Below is today’s letter to my parents. I hope it’s legible enough for them to read. After hundreds and hundreds of typed letters, this is the first time ever I’ve been forced to resort to a handwritten version (see my aversion to handwriting in the April 28 post). My printer at home is on the #$%^&* fritz. There’s a certain romance or artistry to hand written letters but if you saw my cursive, you’d call the printer repairman for me.
I appreciate that you’ve stuck with me during what is essentially a protracted family situation of watch, wait, and pray. What we face is far from unique. I appreciate, too, your support based on what many of you have already gone through.
As you’ve seen, the kids have been kept up to speed on everything in as much detail as can be provided. But in the rush to supply as much candor as possible, both Ellen and Reid have nosed around aloud as they read between the lines; i.e. ‘how are you doing, dad?’, ‘what are we going to do when the time comes for us down the road?’, among other observations. In times like these letters are just one element of the familial dialogue. Perhaps each serves as food for thought or as a single page of conversation starters.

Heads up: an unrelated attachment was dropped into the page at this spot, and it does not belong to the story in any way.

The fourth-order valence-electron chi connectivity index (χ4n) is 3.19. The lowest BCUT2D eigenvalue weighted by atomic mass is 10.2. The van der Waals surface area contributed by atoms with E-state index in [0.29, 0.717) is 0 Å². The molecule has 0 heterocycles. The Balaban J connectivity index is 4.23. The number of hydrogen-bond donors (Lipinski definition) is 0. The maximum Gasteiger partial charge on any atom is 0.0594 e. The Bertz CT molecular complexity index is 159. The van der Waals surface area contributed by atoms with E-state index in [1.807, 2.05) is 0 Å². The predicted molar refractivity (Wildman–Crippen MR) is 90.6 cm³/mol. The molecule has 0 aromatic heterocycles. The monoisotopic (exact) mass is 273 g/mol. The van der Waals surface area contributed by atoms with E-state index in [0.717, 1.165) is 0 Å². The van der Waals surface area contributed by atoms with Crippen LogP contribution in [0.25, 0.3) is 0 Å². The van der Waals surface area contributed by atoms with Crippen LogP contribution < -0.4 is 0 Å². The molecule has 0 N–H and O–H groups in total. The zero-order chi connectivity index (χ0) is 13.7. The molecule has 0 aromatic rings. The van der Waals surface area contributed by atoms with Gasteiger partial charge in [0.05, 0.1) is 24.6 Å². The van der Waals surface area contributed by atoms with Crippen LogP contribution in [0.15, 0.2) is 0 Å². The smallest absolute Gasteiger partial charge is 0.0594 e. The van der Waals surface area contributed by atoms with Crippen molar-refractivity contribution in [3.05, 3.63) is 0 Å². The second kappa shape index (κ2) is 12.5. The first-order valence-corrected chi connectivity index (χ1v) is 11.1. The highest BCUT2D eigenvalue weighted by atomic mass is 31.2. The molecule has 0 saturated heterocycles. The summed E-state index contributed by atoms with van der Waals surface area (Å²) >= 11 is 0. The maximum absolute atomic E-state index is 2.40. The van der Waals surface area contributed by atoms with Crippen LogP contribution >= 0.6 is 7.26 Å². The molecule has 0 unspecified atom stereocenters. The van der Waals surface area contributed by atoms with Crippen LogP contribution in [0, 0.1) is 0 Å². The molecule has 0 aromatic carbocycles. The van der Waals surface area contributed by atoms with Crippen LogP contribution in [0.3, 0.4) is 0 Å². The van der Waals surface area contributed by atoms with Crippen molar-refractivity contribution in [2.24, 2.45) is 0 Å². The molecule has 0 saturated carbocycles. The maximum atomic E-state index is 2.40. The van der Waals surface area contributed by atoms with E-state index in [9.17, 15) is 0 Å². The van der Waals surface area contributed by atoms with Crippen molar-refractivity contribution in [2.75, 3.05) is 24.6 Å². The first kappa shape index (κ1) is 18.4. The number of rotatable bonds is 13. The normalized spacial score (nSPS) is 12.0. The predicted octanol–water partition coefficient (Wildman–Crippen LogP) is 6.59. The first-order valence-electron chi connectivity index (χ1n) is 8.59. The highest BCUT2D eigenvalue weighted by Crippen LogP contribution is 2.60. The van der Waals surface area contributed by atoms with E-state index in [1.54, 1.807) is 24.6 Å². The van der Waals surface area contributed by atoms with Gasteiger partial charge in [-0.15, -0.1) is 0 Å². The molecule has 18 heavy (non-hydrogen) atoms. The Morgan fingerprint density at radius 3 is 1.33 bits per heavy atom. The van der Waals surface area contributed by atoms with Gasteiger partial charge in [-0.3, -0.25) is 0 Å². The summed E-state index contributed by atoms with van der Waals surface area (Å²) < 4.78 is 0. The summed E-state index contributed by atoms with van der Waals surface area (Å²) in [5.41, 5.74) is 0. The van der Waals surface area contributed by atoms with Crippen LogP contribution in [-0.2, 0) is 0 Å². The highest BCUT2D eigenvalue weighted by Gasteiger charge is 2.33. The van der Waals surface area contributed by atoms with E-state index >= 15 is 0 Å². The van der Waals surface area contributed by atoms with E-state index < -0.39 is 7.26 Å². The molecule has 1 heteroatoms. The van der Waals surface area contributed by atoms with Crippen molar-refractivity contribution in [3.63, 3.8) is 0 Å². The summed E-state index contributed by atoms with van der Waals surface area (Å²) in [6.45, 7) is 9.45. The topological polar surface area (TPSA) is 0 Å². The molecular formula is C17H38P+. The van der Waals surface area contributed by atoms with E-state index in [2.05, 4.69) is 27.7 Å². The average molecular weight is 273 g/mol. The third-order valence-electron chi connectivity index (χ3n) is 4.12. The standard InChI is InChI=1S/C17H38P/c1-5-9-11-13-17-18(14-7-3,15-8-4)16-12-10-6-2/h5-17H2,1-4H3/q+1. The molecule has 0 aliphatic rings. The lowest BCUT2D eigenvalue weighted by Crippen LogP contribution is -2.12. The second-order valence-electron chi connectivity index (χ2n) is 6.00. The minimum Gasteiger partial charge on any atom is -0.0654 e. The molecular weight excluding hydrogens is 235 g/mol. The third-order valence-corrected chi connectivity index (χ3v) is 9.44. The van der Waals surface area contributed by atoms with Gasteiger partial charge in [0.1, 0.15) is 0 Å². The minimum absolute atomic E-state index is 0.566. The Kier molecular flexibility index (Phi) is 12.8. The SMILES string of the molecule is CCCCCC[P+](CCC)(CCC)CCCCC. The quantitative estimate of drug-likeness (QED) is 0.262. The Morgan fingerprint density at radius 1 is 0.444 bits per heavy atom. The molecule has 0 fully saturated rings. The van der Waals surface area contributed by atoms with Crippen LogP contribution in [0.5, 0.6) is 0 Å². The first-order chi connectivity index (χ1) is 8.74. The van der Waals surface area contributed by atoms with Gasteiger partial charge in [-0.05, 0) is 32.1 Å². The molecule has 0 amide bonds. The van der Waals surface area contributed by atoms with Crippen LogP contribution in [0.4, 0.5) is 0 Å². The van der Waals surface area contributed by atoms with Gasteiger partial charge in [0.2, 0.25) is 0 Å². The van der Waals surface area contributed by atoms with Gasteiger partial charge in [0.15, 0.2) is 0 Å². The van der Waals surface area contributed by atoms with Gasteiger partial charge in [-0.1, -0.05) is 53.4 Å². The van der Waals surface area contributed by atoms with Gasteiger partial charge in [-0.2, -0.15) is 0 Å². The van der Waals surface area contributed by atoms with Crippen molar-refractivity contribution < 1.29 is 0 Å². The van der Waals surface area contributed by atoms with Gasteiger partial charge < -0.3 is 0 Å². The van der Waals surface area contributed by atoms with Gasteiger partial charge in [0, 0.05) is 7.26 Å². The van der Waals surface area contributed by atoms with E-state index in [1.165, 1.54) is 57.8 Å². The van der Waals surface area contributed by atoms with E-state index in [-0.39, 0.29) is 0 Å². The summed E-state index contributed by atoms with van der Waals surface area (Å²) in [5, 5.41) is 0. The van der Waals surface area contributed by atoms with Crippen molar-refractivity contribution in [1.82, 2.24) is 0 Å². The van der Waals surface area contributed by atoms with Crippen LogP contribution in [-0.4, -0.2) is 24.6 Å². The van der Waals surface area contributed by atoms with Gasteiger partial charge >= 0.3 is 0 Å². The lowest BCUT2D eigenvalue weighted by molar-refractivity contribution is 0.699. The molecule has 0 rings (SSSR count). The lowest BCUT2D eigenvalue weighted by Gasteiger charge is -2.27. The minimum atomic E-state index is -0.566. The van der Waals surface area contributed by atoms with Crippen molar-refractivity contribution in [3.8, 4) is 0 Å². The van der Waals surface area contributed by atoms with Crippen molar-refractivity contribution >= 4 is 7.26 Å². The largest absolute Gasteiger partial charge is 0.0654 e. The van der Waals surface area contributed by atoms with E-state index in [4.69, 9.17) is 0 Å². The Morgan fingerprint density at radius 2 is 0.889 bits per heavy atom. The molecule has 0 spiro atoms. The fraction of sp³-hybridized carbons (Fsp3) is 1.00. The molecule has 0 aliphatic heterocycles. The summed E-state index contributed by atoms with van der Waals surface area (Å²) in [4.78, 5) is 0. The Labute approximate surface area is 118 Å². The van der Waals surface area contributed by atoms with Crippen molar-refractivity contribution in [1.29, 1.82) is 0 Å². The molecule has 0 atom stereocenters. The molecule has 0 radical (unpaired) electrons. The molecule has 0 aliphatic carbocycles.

There are no adequate answers right now to what they ask. My guess is that answers will be arrived at over time as today’s sequence of events begins to gel and take on the perspective that only time can provide. Letters will figure in there somewhere but will be far from the only arbiter of what makes sense.
June 25, 2010
Mom and Dad: Excuse the longhand. My printer went AWOL and this is the best I can do.
There is a little bit of good news. Reid will join me in Omaha next weekend. We both arrive at about the same time in the late afternoon. Dad, we will head to the house for your car then head to L_________. If you are sleeping, we’ll wake you up briefly to say hi and then we will see you again first thing Sunday for breakfast. We are both excited to see you and grandma. We have a lot of old photographs of family that we would like to identify. That has really captured Reid’s interest. Ellen may come, too, if she can make it. In more good news, she has a second round of interviews Monday for a teaching job in the Minneapolis schools.
My tomatoes are coming in although small; the size of tennis balls. I clearly don’t have your gardening skills.
We all love you guys very much, and we can’t wait to see you. Hang in there!